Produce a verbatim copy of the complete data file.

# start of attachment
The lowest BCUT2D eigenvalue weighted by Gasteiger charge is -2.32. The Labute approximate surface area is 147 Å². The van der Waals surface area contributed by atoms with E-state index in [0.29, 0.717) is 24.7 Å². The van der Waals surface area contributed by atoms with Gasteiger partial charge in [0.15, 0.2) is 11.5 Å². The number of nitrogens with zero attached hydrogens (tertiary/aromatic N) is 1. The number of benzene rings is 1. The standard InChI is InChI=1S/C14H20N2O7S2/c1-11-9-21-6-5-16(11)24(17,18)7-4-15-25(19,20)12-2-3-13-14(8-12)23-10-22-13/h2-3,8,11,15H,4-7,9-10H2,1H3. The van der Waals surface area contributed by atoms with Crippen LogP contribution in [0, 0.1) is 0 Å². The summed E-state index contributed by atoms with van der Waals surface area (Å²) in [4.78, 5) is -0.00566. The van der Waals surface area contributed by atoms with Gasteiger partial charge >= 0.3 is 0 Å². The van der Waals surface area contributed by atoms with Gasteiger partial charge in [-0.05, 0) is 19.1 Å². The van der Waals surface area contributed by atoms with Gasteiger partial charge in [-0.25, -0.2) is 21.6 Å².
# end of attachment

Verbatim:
The lowest BCUT2D eigenvalue weighted by Gasteiger charge is -2.32. The Labute approximate surface area is 147 Å². The van der Waals surface area contributed by atoms with E-state index in [0.29, 0.717) is 24.7 Å². The van der Waals surface area contributed by atoms with Gasteiger partial charge in [0.15, 0.2) is 11.5 Å². The number of nitrogens with zero attached hydrogens (tertiary/aromatic N) is 1. The number of benzene rings is 1. The standard InChI is InChI=1S/C14H20N2O7S2/c1-11-9-21-6-5-16(11)24(17,18)7-4-15-25(19,20)12-2-3-13-14(8-12)23-10-22-13/h2-3,8,11,15H,4-7,9-10H2,1H3. The van der Waals surface area contributed by atoms with Crippen LogP contribution in [0, 0.1) is 0 Å². The summed E-state index contributed by atoms with van der Waals surface area (Å²) in [4.78, 5) is -0.00566. The van der Waals surface area contributed by atoms with Gasteiger partial charge >= 0.3 is 0 Å². The van der Waals surface area contributed by atoms with Gasteiger partial charge in [-0.05, 0) is 19.1 Å². The van der Waals surface area contributed by atoms with Gasteiger partial charge in [-0.25, -0.2) is 21.6 Å².